His hood fell back. They breathed deeper.
She slashed at his face, and he ducked, but lost his footing. She swept his leg, and he planted his staff, launching himself through the air in a somersault over where she stood. Her roundhouse struck air, and she pirouetted, facing him, their shadows growling through the fog.
Apparently, Belmont’s Gatekeepers knew how to fight, better than a lot of her Marines. But Ward was not just a Marine, she was a Polity SEAL.
In a flourish, she sheathed her knives. The time for finesse was over. Two of her men were dead.
Tears filled her eyes. Not tears of sadness. No, she had lost Marines before. Some of them better than Montoya and Valdez. These were tears of rage, she told herself. She unleashed herself upon the Belmontian with a force deadlier than any beast he’d encountered in the savagelands.
Vernon dodged the full brunt of her kicks and blocked others with his staff. She closed in and slugged it out, her punches growing sloppy, as if she didn’t care where they landed. Anything to vent the fire within her.
Vernon dropped his staff and blocked the lunges with his palms. Then he wrapped her fists in his own large, gloved hands.
“Fighting will get us nowhere,” he said.
She fed from his strength, finding solace in his touch. He leaned over her, surrounding her with firm shoulders, biceps of iron, and his dark cape.
She withdrew her hand from his grasp and reached up. He flinched, but saw in her eyes the smoulder of her anger transmute into desire. They breathed heavily. She pulled his head towards her and planted her lips on his.
“Shut up, Vernon. That’s an order.”
Guilt inflated her chest. She thought he had emerged from the fight unscathed. But she’d slashed both his wrists and ankles. Nothing serious. She had merely kissed the skin with the blade’s edge. But in a few seconds they would sting, and he might bleed into his leather gloves. Yet, she relinquished her guilt to the pressure of his lips, and surrendered to the fire that burned inside him.
To Vernon, her perfume mingled with the mist, intoxicating him. Swallowed by the mountain’s veil, they found comfort in each other’s arms. A flame ignited within Vernon, one that had long since died. He would never need to wander again. His heart became glass, and it took the shape of the warrior in his arms, an outcast no more.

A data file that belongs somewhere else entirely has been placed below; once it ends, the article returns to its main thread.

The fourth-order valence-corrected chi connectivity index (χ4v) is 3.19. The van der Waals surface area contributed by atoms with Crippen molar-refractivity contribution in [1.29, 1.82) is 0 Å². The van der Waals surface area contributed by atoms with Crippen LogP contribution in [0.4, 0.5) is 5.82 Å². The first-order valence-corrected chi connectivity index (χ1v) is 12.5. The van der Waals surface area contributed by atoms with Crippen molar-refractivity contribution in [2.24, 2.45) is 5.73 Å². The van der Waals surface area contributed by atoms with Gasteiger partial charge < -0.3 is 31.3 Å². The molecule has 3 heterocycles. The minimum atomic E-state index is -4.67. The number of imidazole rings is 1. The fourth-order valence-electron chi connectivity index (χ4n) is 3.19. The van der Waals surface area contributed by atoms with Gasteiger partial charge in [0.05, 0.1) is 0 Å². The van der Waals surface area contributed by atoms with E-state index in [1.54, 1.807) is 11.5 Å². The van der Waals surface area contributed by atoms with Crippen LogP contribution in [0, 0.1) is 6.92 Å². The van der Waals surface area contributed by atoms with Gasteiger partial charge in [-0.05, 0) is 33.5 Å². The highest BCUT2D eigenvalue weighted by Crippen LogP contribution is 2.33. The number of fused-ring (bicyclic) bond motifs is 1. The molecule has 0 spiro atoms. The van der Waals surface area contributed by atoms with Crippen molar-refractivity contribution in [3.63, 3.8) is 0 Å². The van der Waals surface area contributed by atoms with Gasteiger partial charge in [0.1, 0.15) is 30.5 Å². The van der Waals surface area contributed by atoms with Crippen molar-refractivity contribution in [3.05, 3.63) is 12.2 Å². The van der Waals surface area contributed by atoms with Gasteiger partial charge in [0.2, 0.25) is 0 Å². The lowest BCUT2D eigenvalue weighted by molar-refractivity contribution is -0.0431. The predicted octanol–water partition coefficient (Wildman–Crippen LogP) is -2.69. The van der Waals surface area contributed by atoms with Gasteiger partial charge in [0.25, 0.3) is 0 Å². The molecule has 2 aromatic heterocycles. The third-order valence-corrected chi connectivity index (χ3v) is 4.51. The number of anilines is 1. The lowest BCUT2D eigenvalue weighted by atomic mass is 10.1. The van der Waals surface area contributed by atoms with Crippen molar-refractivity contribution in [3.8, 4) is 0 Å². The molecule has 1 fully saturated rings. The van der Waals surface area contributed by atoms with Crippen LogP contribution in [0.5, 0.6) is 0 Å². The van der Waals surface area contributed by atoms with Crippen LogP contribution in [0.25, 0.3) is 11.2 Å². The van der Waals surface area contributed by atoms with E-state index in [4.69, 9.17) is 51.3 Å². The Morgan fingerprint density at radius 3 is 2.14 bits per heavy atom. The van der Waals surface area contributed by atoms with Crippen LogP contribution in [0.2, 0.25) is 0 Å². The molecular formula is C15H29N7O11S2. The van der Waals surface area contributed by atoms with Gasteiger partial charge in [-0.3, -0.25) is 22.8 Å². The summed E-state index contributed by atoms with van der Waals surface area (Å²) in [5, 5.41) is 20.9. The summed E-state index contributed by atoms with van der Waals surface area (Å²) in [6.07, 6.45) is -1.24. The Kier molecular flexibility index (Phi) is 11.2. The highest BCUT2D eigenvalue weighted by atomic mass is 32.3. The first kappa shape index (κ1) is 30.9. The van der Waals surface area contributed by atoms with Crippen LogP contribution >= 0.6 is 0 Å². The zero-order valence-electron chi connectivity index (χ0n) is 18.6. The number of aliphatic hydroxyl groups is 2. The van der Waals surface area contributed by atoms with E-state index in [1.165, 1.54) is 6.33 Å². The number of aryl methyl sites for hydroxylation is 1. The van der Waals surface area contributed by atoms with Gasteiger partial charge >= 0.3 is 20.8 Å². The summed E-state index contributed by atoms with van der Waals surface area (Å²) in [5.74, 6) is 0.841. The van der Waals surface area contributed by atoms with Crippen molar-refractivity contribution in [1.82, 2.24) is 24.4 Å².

If you enjoyed Frasier’s story, please make sure and share some kind comments below. If you would like to see how this story began, read Frasier’s “Pillars of Smoke,” which kicked off the Belmont stories in the Globe Folio series.
P.S. Now you can enjoy the Globe Folio from the beginning:
Act 1: Night of the Rocket
- “Pillars of Smoke” by Frasier Armitage
- “Shadow of the Dunes” by Shanel Wilson
- “The Towers of Whitehall” by Jim Hamilton
- “The Beast Below” by Shanel Wilson and Frasier Armitage
- “The Buried War” by Matthew Cross
- “Kite Night” by Matthew Cross
Act 2: Nights of Revelation
- “The Voice of Beasts–Part 1” by Frasier Armitage
- “The Voice of Beasts–Part 2” by Frasier Armitage
- “The Sands of Change-Part 1” by Shanel Wilson
- “The Sands of Change-Part 2” by Shanel Wilson
- “A Matter of Principle” by Frasier Armitage
- “Eyes Up the River–Part 1” by Shanel Wilson and Frasier Armitage
- “Eyes Up the River–Part 2” by Shanel Wilson and Frasier Armitage
- “Shambles” by Matthew Cross
- “Interrogation” by Matthew Cross
- “The Burning Flame–Part 1” by Frasier Armitage
- “The Burning Flame–Part 2” by Frasier Armitage
- “Swift as Shadow–Part 1” by Shanel Wilson
- “Swift as Shadow–Part 2” by Shanel Wilson
- “Song of Thieves” by Frasier Armitage
- “The View from the Wall–Part 1” by Shanel Wilson
- “The View from the Wall–Part 2” by Shanel Wilson
- “Outcast of Belmont- Part 1” by Frasier Armitage
- You just read: “Outcast of Belmont–Part 2” by Frasier Armitage
- “Bounty” by Matthew Cross
- “Feral Fields” by Jeremy Wilson and Shanel Wilson
Now you’re all caught up. But don’t worry, we have more stories from the Globe on their way soon!